Home brewing. According to the American Homebrewers' Association, there are over 1.2 million homebrewers across the United States. That means that roughly 1 in 265 of you are living your brewing dream and making your own perfect pint. The benefits of home brewing are plentiful, ranging from the increased availability of beer on hand to taking pride in your own creations. But, did you ever pause to think about how home brewing makes you a better person? Here are five ways your hobby is making a better you.
1. Brewing Makes You Smarter
Yes, you heard right. Brewing makes you smarter. By using both sides of your brain, you are strengthening your neuron pathways. That means for us left brain logics, home brewing lets us tap into our right brain creativity. We are able to experiment with flavors and aromas while still following our sequential brewing tasks. Right brain innovators are able to exercise their left brain attention, memory, and focus to their brew day. Either way you slice it, when you use both sides of your brain, you maintain those important pathways to a healthy intelligence.
2. Brewing Makes You Sustainable
Once you've learned how to construct your own brew, you then become enchanted with how to make your own ingredients. Most of the time that leads to some hop rhizomes planted in your backyard sunspot. Some of you might even start to collect some wild yeasts like our forefathers once did. If that seems a little crazy at this juncture for you, try throwing in some goodies from your garden next time you are hovered over a brew kettle. Before you know it, that thumb of yours will be green.
3. Brewing Makes You Scientific
Once you begin home brewing, you don't look at beer ever the same. You deconstruct the pint, guessing the hops and figuring out the grain bill, all for the simple purpose of recreating it. Surrounded by beakers and graduated cylinders, you experiment with different brewing ingredient combinations, noting the outcomes in your homebrew notepad... which has become eerily reminiscent of your high school science notebook. Why didn't your teachers ever tell you that science could be fun?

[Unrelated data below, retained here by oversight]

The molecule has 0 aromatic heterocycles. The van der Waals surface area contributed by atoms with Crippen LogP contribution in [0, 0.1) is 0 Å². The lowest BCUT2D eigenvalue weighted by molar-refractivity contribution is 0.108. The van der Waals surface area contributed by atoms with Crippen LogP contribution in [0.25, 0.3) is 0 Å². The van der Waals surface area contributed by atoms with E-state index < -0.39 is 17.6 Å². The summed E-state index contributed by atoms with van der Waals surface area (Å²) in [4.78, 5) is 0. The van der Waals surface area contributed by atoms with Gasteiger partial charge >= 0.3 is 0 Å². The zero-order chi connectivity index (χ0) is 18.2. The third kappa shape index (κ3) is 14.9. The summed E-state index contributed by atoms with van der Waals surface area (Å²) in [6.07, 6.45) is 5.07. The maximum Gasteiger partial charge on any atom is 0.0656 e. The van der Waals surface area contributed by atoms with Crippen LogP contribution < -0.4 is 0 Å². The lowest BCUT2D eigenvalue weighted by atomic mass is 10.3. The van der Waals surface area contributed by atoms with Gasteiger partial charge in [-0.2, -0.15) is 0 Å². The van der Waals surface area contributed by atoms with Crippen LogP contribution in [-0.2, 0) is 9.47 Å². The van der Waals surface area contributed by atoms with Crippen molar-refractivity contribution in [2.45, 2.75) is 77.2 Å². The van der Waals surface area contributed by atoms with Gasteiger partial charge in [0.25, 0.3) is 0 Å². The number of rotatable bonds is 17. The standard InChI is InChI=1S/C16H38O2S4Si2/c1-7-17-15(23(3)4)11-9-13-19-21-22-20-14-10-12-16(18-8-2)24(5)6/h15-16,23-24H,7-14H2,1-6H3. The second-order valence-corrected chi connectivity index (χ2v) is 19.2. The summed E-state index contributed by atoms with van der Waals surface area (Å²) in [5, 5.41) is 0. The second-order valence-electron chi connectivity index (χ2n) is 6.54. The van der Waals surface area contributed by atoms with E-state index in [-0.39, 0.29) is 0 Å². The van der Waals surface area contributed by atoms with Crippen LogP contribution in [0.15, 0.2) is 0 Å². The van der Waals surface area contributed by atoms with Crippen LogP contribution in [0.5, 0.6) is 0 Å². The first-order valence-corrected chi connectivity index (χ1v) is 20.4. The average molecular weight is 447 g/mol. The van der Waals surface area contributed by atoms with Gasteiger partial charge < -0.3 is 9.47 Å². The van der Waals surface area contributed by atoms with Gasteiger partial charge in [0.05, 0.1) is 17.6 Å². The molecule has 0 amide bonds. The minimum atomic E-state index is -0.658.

4. Brewing Makes You Sense-itive
Don't worry, I'm not going to get into any of that touchy feely stuff. But think about it. Ever since you started brewing, your senses have been heightened. You are able to spot different flavors in beer; whether it be bitter, sweet, salty, or sour. You have noticed that all your senses are helping you taste now, through smell, sight, taste, and mouth feel, when not too long ago, a cold pint of whatever would satisfy. You might even be contemplating getting your Cicerone Beer Server certification because your senses are so heightened.
5. Brewing Makes You Social
Humans are social creatures. We congregate in groups and seek out partners. We love to talk about ourselves; regardless if that talk is actually in person conversation or an abundance of social media posts. Either way, home brewing reinforces our social nature. Being a part of a home brewing club, attending a home brewers' conference, or just hanging out with some friends over a pot of boiling wort, home brewing is about as social as a beer geek can get. And let's be honest, one thing us home brewers can't get enough of is talking about our latest brew.
Let's get one thing clear here, you don't need a list from me to convince you to homebrew. You love beer. You love making your own. So go better yourself and get brewing!
|Heather Erickson is a homebrewer and junior high teacher in Tacoma, WA. Her home brewery is H2 Brewing. A craft beer lover for a decade and a half, Heather first brewed her first batch of beer in 2010. Over the past six years, she has experimented with different styles from a triple hopped barleywine to a peanut butter Porter. With hops in her family, her great grandfather was a hop farmer, it's no surprise that Heather's favorite style to make and drink is an IPA. You can find her traveling around the country exploring kid friendly breweries with her 8 month old daughter.
Follow Heather on her homebrew journey